Tuesday, July 12, 2011

Best of the Year So Far: Big Splashes in the CInematic Pool

2011 has already set itself apart from last year with a number of truly unqualified gems of the cinematic order. The medium continues to develop new voices that speak to us in fresh and original ways, and a number of masters have been able to find new takes to stretch the imagination as well. Here are ten favorites, presented in alphabetical order, so far (click on the title to read the full review):

The Arbor (United Kingdom): Clio Barnard’s strange experiment in documentary filmmaking follows the sad story of playwright Andrea Dunbar and the children who begot her sins. But more fascinating is Ms. Barnard’s unique style that only brings the voice in, allowing her to run wild with the visuals, truly accentuating the story in powerful ways.

Bridesmaids (United States): While suffering from some of the minor issues that all Judd Apatow films seem to carry, Bridesmaids is certainly the funniest movie of the year so far, with Kristin Wiig giving it all in a raunchy gross-out comedy with truly realized characters and a unique perspective on female friendship.

Certified Copy (France and Italy): Abbas Kiarostami’s first feature outside his native Iran asks a simple question: Why do we value the original, when the copy can be just as good? And thus Juliette Binoche and William Shimmel play a game across one afternoon that tests this premise, leading us in an insightful drama where the emotional stakes are equaled by the philosophical stakes.
Jane Eyre (United Kingdom): Not every British masterpiece needs ten film adaptations, but Cary Fukunaga’s gothic imagining of the Bronte classic adds a touch of reality and sensuality. Mr. Fukunaga’s naturalistic and ominous style bodes with atmosphere, along with the performances of Mia Wasikowska and Michael Fassbender, who speak volumes with each word. 
Meek's Cutoff

Meek’s Cutoff (United States): A stripped down neo-realistic take on the Oregon Trail, Kelly Reichardt has made her masterpiece, and a film that will be debated for ages. Hardened, claustrophobic, expertly shot, and brilliantly acted (especially Bruce Greenwood, hiding behind a gigantic beard), Meek’s Cutoff is an allegory about power and knowledge, and the boundaries (both physical and philosophical) that define those.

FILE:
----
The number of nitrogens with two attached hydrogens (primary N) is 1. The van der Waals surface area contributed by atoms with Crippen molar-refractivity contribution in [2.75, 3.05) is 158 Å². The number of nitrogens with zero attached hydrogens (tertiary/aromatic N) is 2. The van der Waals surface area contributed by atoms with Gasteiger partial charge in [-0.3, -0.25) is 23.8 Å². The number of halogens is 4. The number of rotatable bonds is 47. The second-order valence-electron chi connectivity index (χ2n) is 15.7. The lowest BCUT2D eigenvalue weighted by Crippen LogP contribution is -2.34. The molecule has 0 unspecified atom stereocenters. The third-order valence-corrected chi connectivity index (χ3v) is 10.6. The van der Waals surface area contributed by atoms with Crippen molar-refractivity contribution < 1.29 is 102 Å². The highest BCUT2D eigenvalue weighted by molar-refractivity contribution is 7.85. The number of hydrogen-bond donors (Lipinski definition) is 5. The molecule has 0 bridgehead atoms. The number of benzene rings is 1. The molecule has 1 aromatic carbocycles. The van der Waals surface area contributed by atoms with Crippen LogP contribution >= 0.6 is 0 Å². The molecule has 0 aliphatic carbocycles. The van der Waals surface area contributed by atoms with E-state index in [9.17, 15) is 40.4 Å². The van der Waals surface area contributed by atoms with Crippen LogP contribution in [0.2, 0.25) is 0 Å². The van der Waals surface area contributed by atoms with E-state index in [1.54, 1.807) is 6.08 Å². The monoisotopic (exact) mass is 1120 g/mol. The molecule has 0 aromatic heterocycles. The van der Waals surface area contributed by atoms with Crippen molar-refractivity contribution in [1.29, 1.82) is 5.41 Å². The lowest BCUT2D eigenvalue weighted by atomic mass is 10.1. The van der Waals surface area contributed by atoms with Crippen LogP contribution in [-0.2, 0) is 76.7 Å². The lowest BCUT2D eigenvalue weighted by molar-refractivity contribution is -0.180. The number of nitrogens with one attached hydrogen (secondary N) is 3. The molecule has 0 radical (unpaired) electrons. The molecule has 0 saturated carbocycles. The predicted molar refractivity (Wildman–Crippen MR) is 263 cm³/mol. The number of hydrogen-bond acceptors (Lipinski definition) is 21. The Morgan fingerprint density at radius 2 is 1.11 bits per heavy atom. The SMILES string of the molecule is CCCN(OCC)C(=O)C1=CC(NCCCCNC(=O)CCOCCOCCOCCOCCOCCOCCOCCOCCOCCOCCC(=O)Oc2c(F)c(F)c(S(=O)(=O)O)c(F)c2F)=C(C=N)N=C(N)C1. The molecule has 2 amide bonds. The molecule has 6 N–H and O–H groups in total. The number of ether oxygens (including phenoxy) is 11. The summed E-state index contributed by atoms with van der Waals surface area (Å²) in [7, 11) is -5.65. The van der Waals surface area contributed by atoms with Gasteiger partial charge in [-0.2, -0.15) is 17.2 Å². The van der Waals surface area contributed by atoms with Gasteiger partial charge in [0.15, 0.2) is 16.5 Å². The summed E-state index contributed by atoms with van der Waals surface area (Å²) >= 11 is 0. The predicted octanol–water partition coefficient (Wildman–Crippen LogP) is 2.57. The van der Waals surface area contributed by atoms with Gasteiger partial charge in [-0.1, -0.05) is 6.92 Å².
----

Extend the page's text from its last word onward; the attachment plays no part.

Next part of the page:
Of Gods and Men (France): Xavier Beauvois’ stunning work might sound like cheesy Oscar bait—a group of Christian monks debates whether to leave before a war torn Algeria implodes into religious violence—but his filmmaking style is lean and his commitment to showing the life and the dedication of these servants to God makes for many of the most breathtaking sequences of film this year. (Read a Q&A with Xavier Beauvois)

Source Code (United States): With a Hitchcockian lightness and a comic edge, Duncan Jones’ follow-up to Moon is a tightly plotted genre flick with a well-established tone. Never too serious (though a little too explained), Mr. Jones makes Source Code one of the most entertaining rides of the year. (Read a Spoiler-filled Q&A with Duncan Jones)
The Tree of Life (United States): Overly and impossibly ambitious, Terrence Malick’s fifth feature, a take on not only his own past but the entire universe as well, features a complete reinvention of the cinematic medium is how the camera can tell stories. The sections in Waco are among the best work Mr. Malick has ever done, as he takes us through the emotional and philosophical strides of Americana, in a work that is, if anything, monumental.

Uncle Boonmee Who Can Recall His Past Lives
Tuesday After Christmas (Romania): Radu Muntean makes a splash with the latest gem from the Romanian New Wave, a moral tale about a man who must choose between his wife and his mistress. But Mr. Muntean never plays for the drama; instead, this is an often slyly comic tale about chaos and our attempts to make it seem ordinary.

Uncle Boomee Who Can Recall His Past Lives (Thailand): Puzzles within puzzles delight this strange look into the afterlife, which is less grim than magical, more bizarre than tragic. Apitchatpong Weerasethakul’s Palm D’Or winner is a unique look into the political and cultural history of Thailand through the return of one man into nature. (Read a Q&A with Apitchatpong Weerasethakul)

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